I wonder who else was going to bat for the idea that aspirin was useful to prevent heart attacks? Is it possible that incentives played a role in there being no successful challenge to the recommendations for decades?
"I'm with you so far," you say. "But I thought you said you your surprise was two-fold? What is the other reason that you were surprised?" I'm glad you were paying attention, because it turns out I was not paying attention. For upon digging a little, I discovered the evidence that aspirin is more harmful than helpful is not new. In fact, this is (or should have been) old news.
Already in 2018, studies were showing that the internal bleeding risk outweighed the potential benefit for many individuals. So much so, that in March 2019, the American College of Cardiology and American Heart Association updated their Clinical Practice Guidelines to recommend against the use of low-dose aspirin for the primary prevention of atherosclerotic cardiovascular disease, except for certain high risk persons.
Now to be fair, their guidelines and accompanying explanation don't exactly trip off the layperson's tongue. Here's a short excerpt of how they describe the reason for the change in their recommendation:
I read this paragraph for an embarrassingly long time before I decided I needed an aspirin for my incipient headache. I could easily understand that reporters might have missed the significance of the findings and the change in treatment recommendations if this was their source. But it wasn't the only source.
On the very same day that the guidance above was published, the American Heart Association released this news article:
Besides the glaring headline, this article describes the changes in plain English with no fancy words that might confuse a reporter or average reader. So what happened? Why didn't I hear anything about it until this latest story broke two and a half years later?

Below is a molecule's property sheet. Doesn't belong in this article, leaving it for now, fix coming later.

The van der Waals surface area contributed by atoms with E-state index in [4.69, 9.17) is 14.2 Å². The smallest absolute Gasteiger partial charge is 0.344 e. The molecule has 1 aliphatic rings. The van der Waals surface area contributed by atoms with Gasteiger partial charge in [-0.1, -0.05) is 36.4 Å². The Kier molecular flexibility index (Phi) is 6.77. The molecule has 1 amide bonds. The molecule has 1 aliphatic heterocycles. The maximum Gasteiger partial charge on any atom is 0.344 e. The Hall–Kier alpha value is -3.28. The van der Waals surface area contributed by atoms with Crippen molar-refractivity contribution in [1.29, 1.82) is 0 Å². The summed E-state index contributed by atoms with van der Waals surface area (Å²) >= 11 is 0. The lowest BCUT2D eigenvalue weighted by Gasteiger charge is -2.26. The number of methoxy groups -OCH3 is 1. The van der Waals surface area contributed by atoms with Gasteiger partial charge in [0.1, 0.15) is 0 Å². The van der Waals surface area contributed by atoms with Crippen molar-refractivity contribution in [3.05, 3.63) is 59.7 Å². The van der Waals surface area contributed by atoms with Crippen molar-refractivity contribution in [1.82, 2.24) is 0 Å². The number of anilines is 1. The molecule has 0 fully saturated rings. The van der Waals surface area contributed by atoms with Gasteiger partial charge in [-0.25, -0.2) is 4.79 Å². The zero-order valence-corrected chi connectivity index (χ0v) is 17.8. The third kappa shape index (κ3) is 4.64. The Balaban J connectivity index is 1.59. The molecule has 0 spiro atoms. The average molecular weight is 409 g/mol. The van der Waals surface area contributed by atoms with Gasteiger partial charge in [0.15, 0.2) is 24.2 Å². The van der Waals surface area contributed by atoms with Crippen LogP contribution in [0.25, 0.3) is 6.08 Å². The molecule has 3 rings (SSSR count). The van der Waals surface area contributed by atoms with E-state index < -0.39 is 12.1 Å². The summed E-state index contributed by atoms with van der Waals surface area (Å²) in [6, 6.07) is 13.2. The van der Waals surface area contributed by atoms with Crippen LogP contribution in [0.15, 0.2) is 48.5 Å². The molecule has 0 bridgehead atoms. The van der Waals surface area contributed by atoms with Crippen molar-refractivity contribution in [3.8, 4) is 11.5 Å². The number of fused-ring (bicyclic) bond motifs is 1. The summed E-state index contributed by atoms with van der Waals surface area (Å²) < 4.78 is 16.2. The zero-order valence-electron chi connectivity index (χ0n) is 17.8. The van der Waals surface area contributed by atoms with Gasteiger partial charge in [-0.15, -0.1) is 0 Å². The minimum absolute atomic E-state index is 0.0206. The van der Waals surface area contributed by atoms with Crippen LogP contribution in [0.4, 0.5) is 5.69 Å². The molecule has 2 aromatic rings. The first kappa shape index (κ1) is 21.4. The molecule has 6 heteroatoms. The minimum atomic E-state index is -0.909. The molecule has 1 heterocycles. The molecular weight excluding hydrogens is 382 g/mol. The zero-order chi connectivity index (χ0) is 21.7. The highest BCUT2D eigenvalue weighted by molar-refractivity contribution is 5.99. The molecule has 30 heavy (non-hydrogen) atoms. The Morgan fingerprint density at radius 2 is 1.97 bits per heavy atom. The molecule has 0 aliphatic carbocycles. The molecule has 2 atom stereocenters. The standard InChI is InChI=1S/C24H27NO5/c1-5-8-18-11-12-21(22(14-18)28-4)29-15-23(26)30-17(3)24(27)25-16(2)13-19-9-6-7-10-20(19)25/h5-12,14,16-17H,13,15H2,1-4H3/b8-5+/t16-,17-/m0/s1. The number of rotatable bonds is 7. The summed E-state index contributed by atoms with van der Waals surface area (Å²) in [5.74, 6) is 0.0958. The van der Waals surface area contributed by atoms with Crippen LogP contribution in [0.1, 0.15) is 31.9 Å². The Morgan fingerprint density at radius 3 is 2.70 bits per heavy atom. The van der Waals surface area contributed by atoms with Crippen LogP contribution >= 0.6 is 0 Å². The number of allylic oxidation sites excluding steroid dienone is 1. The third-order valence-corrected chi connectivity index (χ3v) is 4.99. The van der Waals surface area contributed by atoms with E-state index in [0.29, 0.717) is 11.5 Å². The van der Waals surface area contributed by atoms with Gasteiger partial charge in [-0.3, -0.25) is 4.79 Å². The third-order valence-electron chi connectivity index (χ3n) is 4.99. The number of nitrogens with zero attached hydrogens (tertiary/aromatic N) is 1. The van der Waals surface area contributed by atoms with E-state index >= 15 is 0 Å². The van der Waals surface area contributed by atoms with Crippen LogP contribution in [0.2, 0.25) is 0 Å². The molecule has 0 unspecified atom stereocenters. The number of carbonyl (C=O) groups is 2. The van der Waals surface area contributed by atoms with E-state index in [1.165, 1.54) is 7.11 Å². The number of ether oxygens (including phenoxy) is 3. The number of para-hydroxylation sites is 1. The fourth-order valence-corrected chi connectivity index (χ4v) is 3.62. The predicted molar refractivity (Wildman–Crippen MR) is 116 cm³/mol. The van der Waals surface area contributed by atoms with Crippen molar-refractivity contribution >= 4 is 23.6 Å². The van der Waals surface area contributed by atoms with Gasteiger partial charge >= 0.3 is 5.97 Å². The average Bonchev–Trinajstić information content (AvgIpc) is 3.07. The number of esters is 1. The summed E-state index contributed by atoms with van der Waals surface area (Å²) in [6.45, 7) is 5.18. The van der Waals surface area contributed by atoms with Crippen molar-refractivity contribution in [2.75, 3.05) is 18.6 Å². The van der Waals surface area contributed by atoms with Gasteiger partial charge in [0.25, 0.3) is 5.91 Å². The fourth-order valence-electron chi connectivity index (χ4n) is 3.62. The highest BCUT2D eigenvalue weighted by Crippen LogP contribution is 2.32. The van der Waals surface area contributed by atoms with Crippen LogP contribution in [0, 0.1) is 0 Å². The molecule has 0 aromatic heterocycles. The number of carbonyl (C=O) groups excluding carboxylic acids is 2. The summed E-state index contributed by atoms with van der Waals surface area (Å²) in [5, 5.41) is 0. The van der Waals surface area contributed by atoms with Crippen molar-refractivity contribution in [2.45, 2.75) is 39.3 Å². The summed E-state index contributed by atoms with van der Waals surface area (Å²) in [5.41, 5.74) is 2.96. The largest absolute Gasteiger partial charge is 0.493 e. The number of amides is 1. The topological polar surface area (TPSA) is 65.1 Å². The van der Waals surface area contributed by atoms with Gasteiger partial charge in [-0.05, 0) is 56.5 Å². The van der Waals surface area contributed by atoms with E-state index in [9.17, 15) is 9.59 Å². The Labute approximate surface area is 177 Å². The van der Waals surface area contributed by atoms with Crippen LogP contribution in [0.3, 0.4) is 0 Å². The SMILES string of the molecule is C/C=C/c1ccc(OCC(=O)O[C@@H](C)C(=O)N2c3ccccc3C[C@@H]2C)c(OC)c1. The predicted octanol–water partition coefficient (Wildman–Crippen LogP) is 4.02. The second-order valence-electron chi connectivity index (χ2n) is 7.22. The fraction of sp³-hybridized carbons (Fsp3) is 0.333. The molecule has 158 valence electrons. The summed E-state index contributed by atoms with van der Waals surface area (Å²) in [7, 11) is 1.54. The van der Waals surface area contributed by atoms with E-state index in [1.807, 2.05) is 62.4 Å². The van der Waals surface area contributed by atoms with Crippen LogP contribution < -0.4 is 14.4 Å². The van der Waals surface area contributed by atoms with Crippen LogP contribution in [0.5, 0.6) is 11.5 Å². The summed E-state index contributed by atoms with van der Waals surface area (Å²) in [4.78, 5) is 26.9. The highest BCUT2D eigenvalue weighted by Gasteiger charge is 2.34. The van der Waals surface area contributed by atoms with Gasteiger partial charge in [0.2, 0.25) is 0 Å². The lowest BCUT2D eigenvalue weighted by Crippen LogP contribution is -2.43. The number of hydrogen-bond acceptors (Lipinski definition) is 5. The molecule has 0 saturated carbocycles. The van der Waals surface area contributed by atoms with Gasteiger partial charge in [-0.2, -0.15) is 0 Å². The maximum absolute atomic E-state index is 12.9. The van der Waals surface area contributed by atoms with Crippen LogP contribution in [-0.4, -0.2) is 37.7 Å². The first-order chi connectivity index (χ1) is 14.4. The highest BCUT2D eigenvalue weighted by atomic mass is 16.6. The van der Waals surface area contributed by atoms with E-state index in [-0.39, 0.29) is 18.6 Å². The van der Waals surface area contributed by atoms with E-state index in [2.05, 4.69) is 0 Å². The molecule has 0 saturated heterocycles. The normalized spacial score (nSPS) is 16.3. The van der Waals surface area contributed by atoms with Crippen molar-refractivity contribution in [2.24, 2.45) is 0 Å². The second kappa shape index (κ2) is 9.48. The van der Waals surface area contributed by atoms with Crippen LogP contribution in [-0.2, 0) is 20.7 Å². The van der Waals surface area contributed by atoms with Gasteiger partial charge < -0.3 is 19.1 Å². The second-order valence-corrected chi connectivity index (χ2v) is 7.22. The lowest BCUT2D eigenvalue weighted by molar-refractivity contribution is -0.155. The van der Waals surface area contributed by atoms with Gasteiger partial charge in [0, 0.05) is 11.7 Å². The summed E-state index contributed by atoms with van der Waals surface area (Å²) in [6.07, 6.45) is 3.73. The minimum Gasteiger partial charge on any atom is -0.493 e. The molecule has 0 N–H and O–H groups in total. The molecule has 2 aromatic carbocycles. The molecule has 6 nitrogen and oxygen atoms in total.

I guess some of you are sitting there saying, "You dummy. This is old news. I knew about it. My doctor knew about it. You're the only one who didn't get the word." That's entirely possible, but based on reactions from others, I don't think I'm the only layperson or doctor who never heard the news.
Not only that, but as recently as a few months ago, I was coming across prominent headlines like this one describing results presented at a conference of the American College of Cardiology:
I see now on more careful reading that they are talking about the use of aspirin following a heart attack or stroke, and not for preventative care. But the headline is certainly not nuanced is it?
Even today, a Google search on the topic reveals confusion and ambiguity:
If you are a reader of average intelligence, you might still be confused about whether aspirin is good for your heart, and when and whether you should take it. Are you really sure that if you march off to your doctor tomorrow with your questions that the answer will be clear to them?
It is disturbing that the power of the consensus view could stifle questions and dissenting views for so long. And that even when some scientists manage to start correcting the picture, that it takes even more time for the updated word to spread. Honestly, I'm a little sick to my stomach at seeing how science progresses so messily. But I won't go to the doctor. Why, you ask? I'm afraid she'll say "Take two aspirin and call me in the morning."